Great Savings Tip #96 – Cut Your Taxes



10 ideas for legally cutting taxes.


This Great Savings Tip is designed to help find ways to spend less and save more. For more ways to save money see our Great Savings Tips page with a complete list of all our tips.

Tip #96) Cut Your Taxes. Some people seem to think it is okay to pay taxes late, to under-report income, to over-estimate deductions or to skip filing altogether. If you want to risk sleepless nights, fines, imprisonment, or the confiscation of your property you can try to skirt the rules. We don’t recommend it! Instead, take the time to learn about taxes to be sure you’re getting every deduction you’re legally entitled to. The best part of doing it legal is once you file your return you won’t have to look back and wish you’d done things differently.


So how do you legally money save on taxes?  Here are 10 ideas worth consideration:


April 15th is the tax deadline.

Are you ready?

(1) Plan ahead. Planning ahead can save a lot of money, not to mention aggravation when it comes to taxes.  Be sure to keep all significant receipts, bank records and important documents in one place.  That will make them easy to find when you need them.  You may also want to: 1) Make qualifying charitable donations before the end of the tax year. 2) Watch for changes in depreciation and investment rules to take advantage of potential home business deductions. 3) Avoid selling certain assets to prevent short-term gains. 4) Sell certain stocks or other investments either before or after the new tax year begins to “realize” a gain or loss in a particular year.  Properly timing deductions, losses and gains can save big on your tax bill.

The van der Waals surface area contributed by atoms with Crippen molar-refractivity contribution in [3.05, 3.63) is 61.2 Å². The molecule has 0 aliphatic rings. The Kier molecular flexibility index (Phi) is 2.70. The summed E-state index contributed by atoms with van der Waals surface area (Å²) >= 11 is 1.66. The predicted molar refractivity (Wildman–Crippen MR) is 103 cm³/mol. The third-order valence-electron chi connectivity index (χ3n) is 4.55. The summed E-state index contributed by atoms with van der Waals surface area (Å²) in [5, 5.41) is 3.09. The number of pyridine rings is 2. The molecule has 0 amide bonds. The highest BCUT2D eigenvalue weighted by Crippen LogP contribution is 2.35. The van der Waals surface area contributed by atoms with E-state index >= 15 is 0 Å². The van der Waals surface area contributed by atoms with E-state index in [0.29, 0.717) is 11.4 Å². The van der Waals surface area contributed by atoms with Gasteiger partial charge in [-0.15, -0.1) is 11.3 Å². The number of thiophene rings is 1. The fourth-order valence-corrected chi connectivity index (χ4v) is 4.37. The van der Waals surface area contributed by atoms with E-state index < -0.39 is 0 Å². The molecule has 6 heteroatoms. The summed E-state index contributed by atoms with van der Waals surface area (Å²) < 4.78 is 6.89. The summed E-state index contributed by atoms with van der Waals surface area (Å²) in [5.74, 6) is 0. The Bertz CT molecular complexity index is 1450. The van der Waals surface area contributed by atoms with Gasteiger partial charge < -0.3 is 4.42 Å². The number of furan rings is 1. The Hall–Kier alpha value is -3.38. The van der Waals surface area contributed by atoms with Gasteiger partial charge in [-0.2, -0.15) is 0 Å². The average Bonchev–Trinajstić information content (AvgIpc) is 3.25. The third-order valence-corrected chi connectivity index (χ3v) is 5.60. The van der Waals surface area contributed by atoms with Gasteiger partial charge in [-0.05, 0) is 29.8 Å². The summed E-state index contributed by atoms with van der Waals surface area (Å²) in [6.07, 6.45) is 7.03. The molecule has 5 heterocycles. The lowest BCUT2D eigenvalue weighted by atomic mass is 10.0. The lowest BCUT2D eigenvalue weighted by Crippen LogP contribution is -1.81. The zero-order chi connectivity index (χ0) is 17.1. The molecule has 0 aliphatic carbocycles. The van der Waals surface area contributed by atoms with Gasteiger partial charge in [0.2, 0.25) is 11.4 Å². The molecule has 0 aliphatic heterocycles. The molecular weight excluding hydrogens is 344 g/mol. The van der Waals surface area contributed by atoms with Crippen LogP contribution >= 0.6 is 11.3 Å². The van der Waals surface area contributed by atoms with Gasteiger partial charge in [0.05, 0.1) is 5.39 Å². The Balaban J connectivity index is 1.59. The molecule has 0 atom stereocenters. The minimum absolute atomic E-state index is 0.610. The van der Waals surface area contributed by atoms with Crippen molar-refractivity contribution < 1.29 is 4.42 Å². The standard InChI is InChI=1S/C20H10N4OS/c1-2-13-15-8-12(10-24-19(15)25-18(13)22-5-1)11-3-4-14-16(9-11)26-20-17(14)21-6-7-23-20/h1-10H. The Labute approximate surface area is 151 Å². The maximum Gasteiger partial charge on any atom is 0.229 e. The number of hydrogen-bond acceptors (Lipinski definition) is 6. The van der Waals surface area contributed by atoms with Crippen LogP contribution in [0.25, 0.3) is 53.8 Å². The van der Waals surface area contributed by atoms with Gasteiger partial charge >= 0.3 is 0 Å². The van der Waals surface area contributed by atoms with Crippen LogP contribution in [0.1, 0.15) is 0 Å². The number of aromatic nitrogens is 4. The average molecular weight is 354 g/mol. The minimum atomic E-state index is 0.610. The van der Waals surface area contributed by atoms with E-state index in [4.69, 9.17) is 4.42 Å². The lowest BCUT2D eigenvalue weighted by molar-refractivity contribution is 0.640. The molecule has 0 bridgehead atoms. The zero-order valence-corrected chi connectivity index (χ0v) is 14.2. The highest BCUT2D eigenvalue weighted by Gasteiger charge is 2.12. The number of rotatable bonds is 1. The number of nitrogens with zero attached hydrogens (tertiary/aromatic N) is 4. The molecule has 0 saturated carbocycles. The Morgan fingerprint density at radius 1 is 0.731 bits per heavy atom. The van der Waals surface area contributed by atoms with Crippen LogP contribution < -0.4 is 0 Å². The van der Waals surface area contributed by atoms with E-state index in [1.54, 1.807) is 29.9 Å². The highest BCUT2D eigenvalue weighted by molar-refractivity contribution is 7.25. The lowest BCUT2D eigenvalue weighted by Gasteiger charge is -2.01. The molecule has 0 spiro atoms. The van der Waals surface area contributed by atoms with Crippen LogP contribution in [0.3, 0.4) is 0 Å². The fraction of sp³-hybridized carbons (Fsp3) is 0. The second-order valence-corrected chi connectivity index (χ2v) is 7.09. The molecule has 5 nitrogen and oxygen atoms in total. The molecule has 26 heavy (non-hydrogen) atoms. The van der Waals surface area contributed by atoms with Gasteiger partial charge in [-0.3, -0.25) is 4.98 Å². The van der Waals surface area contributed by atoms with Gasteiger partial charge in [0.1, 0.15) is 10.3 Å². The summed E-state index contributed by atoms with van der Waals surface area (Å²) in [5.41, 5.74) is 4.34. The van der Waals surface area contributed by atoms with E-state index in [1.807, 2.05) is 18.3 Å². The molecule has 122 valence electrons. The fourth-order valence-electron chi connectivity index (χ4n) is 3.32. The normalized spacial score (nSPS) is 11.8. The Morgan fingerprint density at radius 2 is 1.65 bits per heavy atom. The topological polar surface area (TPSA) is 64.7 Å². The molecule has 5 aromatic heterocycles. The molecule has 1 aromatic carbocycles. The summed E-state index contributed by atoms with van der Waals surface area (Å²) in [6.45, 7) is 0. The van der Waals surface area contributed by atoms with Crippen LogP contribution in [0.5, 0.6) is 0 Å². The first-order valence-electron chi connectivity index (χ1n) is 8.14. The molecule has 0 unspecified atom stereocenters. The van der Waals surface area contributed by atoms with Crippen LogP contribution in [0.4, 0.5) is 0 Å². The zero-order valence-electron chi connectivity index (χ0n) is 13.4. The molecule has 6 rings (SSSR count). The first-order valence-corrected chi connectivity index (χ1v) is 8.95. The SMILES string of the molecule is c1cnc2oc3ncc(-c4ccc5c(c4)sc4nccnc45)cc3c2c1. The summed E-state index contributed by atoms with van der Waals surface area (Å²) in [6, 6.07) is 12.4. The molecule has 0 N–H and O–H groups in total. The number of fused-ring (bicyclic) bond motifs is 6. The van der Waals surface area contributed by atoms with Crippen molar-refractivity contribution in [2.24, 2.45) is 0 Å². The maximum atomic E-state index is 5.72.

(2) Use tax software. These days tax software is cheap—even free if your taxes are straightforward.  The IRS and the companies who make software now make it super easy to file online.  Depending on your situation and how comfortable you are with computers, you can either buy software you can download to your computer or enter your tax information over the internet.  A huge advantage to using software is all the built in help you get—you’re much less likely to miss important deductions or forget to file critical forms.  One caution: Make sure you’re dealing with a well-known and reliable company that uses a secure connection before sending your personal information online.  Want to file online for free?  If your income is less than $58,000 you can use the IRS “freefile” method. For more info on freefile see this link.  If you prefer to use commercial software check out these links:  Tax ActTurbo Tax, or H&R Block.